Under the bill, low-risk, prime borrowers will be forced to pay far more than the true cost of their mortgage insurance so that subprime borrowers, who defaulted five times more often than prime borrowers during the financial crisis, can pay far less than the actual cost of their insurance. Securitizers that cater to subprime borrowers will face much lower affordable-housing fees while securitizers that make prime loans will pay higher fees and in turn charge more to their prime borrowers. As the ratio of prime to subprime loans falls, the cost of insuring securitized mortgages will rise, further penalizing prime borrowers.

The resulting system, like ObamaCare, is rigged against the low-risk borrower. With ObamaCare being so unpopular, why would we want to use its redistribution system in the housing market?

A standard political argument for the federal guarantee of mortgage-backed securities is to help people who play by the rules and behave responsibly to obtain affordable 30-year, fixed-rate mortgages. But a close reading of Johnson-Crapo's 442 pages makes it clear that much of the gain to the responsible, low-risk borrower coming from federal guarantees is taken away by a parasitic system in which the prime borrower overpays to fund subprime mortgages and community action groups.

If Congress wants to subsidize affordable housing it should authorize a subsidy program and fund it through appropriations instead of using housing finance as a slush fund. A transparent program to subsidize low-income housing might be a reasonable price to pay for a sound housing market that doesn't contain the seeds of another financial crisis and doesn't exploit prime borrowers through a program the public doesn't understand.

Johnson-Crapo does kill Freddie and Fannie and affordable-housing goals, but it replaces them with a system that is dangerous to the economy and that exploits credit-worthy families seeking prime loans. Senators who don't want a replay of the financial crisis should consider converting the affordable-housing provisions of Johnson-Crapo into an authorization to subsidize low-income housing. The debate could then focus, as it should, on safety and soundness protections and whether a federal loan guarantee is necessary. The outcome could be a better housing-finance system for America.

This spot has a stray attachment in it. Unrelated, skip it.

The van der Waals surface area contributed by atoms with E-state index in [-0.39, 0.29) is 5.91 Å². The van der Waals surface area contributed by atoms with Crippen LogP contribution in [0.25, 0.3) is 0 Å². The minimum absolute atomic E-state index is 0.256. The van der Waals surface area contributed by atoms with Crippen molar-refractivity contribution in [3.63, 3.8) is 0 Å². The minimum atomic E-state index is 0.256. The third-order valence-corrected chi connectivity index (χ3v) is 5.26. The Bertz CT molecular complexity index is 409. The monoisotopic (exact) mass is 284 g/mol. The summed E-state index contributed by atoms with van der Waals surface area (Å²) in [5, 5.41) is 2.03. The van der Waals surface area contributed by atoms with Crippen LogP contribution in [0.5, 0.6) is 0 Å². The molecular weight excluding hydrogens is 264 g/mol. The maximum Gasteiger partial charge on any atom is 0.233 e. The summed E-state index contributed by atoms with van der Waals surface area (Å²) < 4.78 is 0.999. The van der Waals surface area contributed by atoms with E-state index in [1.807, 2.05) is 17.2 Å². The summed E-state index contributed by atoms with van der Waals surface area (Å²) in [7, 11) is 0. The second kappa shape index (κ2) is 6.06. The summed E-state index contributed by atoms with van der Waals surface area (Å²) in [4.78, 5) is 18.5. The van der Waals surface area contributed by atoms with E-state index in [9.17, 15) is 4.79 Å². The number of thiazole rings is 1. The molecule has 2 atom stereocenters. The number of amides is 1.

Mr. Gramm, a former chairman of the Senate Banking Committee, is senior partner of U.S. Policy Metrics and a visiting scholar at American Enterprise Institute. Mr. Wallison is a fellow at AEI.

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About the Author


Peter J.


  • An economist by training, Senator Phil Gramm has had a long and distinguished career in public service, academia and the private sector. Before joining AEI, Sen. Gramm was the vice chairman of UBS Investment Bank, where he provided strategic economic, political and policy advice to important corporate and institutional clients. He served in the U.S. Congress representing Texas for more than two decades, first as the 6th congressional district representative to the U.S. House of Representatives, then later as senator. His legislative record includes landmark bills like the Gramm-Latta Budget - which reduced federal spending, rebuilt national defense and mandated the Reagan tax cut - and the Gramm-Rudman Act, which placed the first binding constraints on federal spending. As chairman of the Senate Banking Committee, Sen. Gramm steered legislation modernizing banking, insurance and securities laws. The Gramm-Leach-Bliley Act amended the 70-year-old Glass-Steagall Act,  allowing banks, security companies and insurance companies to affiliate through a financial services holding company.  Sen. Gramm taught economics at Texas A&M University for 12 years before becoming a member of Congress. He has published numerous articles and books on subjects ranging from private property, monetary theory and policy to the economics of mineral extraction. As a visiting scholar at AEI, he will be working on a comprehensive plan to fix the U.S. economy through reform of the tax code and entitlement programs such as Social Security and Medicare.